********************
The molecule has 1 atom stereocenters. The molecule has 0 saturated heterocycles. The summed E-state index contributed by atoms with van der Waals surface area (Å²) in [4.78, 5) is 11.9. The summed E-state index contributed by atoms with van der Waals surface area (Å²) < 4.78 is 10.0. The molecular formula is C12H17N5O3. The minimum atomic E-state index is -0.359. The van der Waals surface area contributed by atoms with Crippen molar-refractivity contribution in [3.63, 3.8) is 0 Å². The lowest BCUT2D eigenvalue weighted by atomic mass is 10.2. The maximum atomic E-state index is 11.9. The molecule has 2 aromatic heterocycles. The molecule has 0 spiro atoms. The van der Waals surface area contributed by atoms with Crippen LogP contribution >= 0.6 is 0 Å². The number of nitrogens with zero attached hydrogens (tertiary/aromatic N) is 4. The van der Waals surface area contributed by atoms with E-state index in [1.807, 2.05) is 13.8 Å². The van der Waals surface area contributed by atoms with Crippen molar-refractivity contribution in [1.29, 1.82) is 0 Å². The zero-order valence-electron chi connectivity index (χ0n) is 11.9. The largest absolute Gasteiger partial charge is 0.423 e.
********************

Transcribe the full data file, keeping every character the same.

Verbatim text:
The molecule has 1 atom stereocenters. The molecule has 0 saturated heterocycles. The summed E-state index contributed by atoms with van der Waals surface area (Å²) in [4.78, 5) is 11.9. The summed E-state index contributed by atoms with van der Waals surface area (Å²) < 4.78 is 10.0. The molecular formula is C12H17N5O3. The minimum atomic E-state index is -0.359. The van der Waals surface area contributed by atoms with Crippen molar-refractivity contribution in [3.63, 3.8) is 0 Å². The lowest BCUT2D eigenvalue weighted by atomic mass is 10.2. The maximum atomic E-state index is 11.9. The molecule has 2 aromatic heterocycles. The molecule has 0 spiro atoms. The van der Waals surface area contributed by atoms with Crippen LogP contribution >= 0.6 is 0 Å². The number of nitrogens with zero attached hydrogens (tertiary/aromatic N) is 4. The van der Waals surface area contributed by atoms with E-state index in [1.807, 2.05) is 13.8 Å². The van der Waals surface area contributed by atoms with Crippen molar-refractivity contribution in [1.29, 1.82) is 0 Å². The zero-order valence-electron chi connectivity index (χ0n) is 11.9. The largest absolute Gasteiger partial charge is 0.423 e.